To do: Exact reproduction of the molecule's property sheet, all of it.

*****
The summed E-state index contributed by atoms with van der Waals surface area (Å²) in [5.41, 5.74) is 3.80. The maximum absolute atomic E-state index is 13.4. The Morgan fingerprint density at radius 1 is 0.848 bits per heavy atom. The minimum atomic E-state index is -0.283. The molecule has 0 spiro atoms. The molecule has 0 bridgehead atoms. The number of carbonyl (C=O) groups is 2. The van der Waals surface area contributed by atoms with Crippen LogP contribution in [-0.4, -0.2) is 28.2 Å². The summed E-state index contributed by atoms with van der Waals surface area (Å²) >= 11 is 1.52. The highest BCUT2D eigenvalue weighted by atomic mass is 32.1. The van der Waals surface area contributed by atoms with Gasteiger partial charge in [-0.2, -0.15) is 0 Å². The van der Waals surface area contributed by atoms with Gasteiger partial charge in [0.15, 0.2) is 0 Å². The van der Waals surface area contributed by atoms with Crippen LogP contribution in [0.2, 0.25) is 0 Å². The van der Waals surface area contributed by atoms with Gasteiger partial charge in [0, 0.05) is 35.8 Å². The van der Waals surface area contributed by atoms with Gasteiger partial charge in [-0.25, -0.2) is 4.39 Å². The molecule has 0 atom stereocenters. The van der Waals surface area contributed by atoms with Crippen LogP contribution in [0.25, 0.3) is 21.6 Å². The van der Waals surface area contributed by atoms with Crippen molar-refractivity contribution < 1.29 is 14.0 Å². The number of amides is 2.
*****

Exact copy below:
The summed E-state index contributed by atoms with van der Waals surface area (Å²) in [5.41, 5.74) is 3.80. The maximum absolute atomic E-state index is 13.4. The Morgan fingerprint density at radius 1 is 0.848 bits per heavy atom. The minimum atomic E-state index is -0.283. The molecule has 0 spiro atoms. The molecule has 0 bridgehead atoms. The number of carbonyl (C=O) groups is 2. The van der Waals surface area contributed by atoms with Crippen LogP contribution in [-0.4, -0.2) is 28.2 Å². The summed E-state index contributed by atoms with van der Waals surface area (Å²) >= 11 is 1.52. The highest BCUT2D eigenvalue weighted by atomic mass is 32.1. The van der Waals surface area contributed by atoms with Gasteiger partial charge in [-0.2, -0.15) is 0 Å². The van der Waals surface area contributed by atoms with Gasteiger partial charge in [0.15, 0.2) is 0 Å². The van der Waals surface area contributed by atoms with Crippen LogP contribution in [0.2, 0.25) is 0 Å². The van der Waals surface area contributed by atoms with Gasteiger partial charge in [0, 0.05) is 35.8 Å². The van der Waals surface area contributed by atoms with Gasteiger partial charge in [-0.25, -0.2) is 4.39 Å². The molecule has 0 atom stereocenters. The van der Waals surface area contributed by atoms with Crippen LogP contribution in [0.25, 0.3) is 21.6 Å². The van der Waals surface area contributed by atoms with Crippen molar-refractivity contribution < 1.29 is 14.0 Å². The number of amides is 2.